We lined up and my foursome was toward the back of the pack with about 246 people in front of us.  The buzzer sounded and we were off!  It didn’t feel much like a race as we were walking up the hill until the front runners broke away from the pack.  One foot in front of the other until we got to the first obstacle, the much anticipated barbed wire.  We had heard that the course was designed to get you literally down and dirty from the get go and it was and we did.   Although one of my fears was having my shirt and my back ripped by barbed wire (was my tetanus shot up to date?) as it turned out, I need not have worried…about that at least.  From about that point on, everything is a bit of a blur.  I know I pulled pieces of rock with a chain, carried jerry cans full of water uphill and munition boxes downhill, scaled walls, walked through chest high freezing cold water and encountered more mud.

A few of the challenges are etched in my mind and I suspect always will be.  Once we had climbed the hill a.k.a mountain once, I assumed that would be it.  Wrong!  We went up another hill AND then we went up a third hill.  As difficult as the first two were, the third was a killer.  I have no idea what the gradient was but the word steep just doesn’t even begin do it justice.  And as tough as going up was, in many ways, coming down was even harder.

My greatest fear in the world is confined spaces.  I came upon a tunnel that was barely wider than shoulder width.  I looked at it for several minutes, debating whether I would just take the penalty and do the requisite 30 burpees.  But I had told myself earlier in the day that if I had the chance to face this fear, I would do it.  I got down on my knees and started in but backed out.  One of my team mates, Trudy, was at the other end and she yelled at me in a way that would have done any Drill Sergeant proud.  “Go! Do it! Do it now!”  She may have said other things but that too is a blur.  I got in and kept my eyes glued to the light at the end of the tunnel.  I do remember shouting at her to keep talking to me.  I made it through but didn’t have time to revel in my accomplishment, at least not then.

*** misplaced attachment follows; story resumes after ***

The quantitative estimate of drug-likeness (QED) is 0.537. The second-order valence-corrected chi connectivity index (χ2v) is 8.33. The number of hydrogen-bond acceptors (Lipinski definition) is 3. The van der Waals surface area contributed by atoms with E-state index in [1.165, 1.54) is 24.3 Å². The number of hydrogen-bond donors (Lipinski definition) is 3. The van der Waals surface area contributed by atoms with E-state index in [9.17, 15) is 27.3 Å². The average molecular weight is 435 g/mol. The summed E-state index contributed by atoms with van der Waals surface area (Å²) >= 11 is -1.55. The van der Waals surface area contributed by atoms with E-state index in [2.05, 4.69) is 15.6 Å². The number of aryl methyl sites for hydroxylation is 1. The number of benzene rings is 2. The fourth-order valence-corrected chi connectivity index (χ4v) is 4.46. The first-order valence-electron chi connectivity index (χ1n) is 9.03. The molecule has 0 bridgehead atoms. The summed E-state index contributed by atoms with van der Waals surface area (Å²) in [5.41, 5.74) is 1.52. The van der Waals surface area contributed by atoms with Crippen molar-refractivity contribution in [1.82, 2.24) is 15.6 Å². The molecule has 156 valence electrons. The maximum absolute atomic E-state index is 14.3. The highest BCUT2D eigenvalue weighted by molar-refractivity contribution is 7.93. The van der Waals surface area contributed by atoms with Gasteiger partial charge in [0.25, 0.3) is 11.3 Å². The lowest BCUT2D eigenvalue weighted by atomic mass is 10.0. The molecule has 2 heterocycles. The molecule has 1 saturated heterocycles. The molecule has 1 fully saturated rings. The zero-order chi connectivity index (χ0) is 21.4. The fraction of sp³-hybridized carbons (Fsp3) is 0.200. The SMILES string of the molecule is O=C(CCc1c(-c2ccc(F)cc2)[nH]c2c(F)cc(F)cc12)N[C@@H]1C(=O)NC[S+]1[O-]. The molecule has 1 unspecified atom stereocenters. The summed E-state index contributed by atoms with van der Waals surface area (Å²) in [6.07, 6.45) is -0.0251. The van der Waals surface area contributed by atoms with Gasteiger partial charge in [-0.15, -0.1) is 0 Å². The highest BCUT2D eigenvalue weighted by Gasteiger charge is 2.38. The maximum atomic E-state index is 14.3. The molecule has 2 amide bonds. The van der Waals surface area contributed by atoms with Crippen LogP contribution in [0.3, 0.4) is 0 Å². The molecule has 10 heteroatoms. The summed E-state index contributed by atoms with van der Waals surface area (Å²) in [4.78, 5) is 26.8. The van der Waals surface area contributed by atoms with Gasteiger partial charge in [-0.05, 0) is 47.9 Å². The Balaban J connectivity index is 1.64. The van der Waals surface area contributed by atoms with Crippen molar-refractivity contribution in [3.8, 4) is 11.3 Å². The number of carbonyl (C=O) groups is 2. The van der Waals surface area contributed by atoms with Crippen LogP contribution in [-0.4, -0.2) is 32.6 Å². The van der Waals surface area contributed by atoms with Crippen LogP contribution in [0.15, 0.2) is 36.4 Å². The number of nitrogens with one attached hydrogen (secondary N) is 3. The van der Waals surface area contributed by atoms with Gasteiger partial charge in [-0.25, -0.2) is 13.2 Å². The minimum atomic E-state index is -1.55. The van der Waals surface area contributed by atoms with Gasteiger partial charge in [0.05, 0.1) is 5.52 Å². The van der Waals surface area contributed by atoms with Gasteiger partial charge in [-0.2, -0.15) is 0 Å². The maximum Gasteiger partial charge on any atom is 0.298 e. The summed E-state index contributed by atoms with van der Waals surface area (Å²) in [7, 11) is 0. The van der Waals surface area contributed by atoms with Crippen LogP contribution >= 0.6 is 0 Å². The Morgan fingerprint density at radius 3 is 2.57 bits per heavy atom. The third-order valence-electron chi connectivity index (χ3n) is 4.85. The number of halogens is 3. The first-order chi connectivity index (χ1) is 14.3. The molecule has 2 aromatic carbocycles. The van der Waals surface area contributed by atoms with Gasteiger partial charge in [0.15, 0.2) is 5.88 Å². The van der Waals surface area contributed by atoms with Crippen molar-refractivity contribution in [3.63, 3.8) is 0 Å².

My moment of crowning glory was conquering the last obstacle, the rope wall.  With Connie right beside me as she had been since the beginning, I started up.  It was going well until I slipped just as I reached the top.  I didn’t think I would make it over the ledge but after some struggling, I did.  Then the real problem.  I had to wrap my legs around a rope and slide down.  Oh, right-damn fear of heights!  The volunteer at the top was amazing.  While I whined that I couldn’t do it, he told me calmly and encouragingly that I could do it and that he would help me.  With Connie holding the rope at the bottom, I closed my eyes and just did it.   I was done!!!  My new PB (personal best to the uninitiated)  is 3:02:53!

The Spartan tag line is “You’ll know at the finish line”.  I’m sure that means something different to each participant and here is what I know.  I know I felt and faced my (myriad of!) fears, both real and imagined.  I know I accomplished the singularly most demanding mental and physical challenge I have ever faced.  (As a bonus, we found out the next day that because of a calculation error, the 5K route was in reality, 6.7 K!)   I know I wouldn’t have made it through the tunnel without Trudy screaming at me and I know Connie could have shaved 30 minutes at least off her time if her mantra hadn’t been ‘we start together, we finish together’.  And I know for sure I never would have done this without Tanya insisting that I could.   And if I had never done it I would never know this great feeling of being  absolutely amazingly proud of me!

I am Spartan Warrior, hear me roar!!!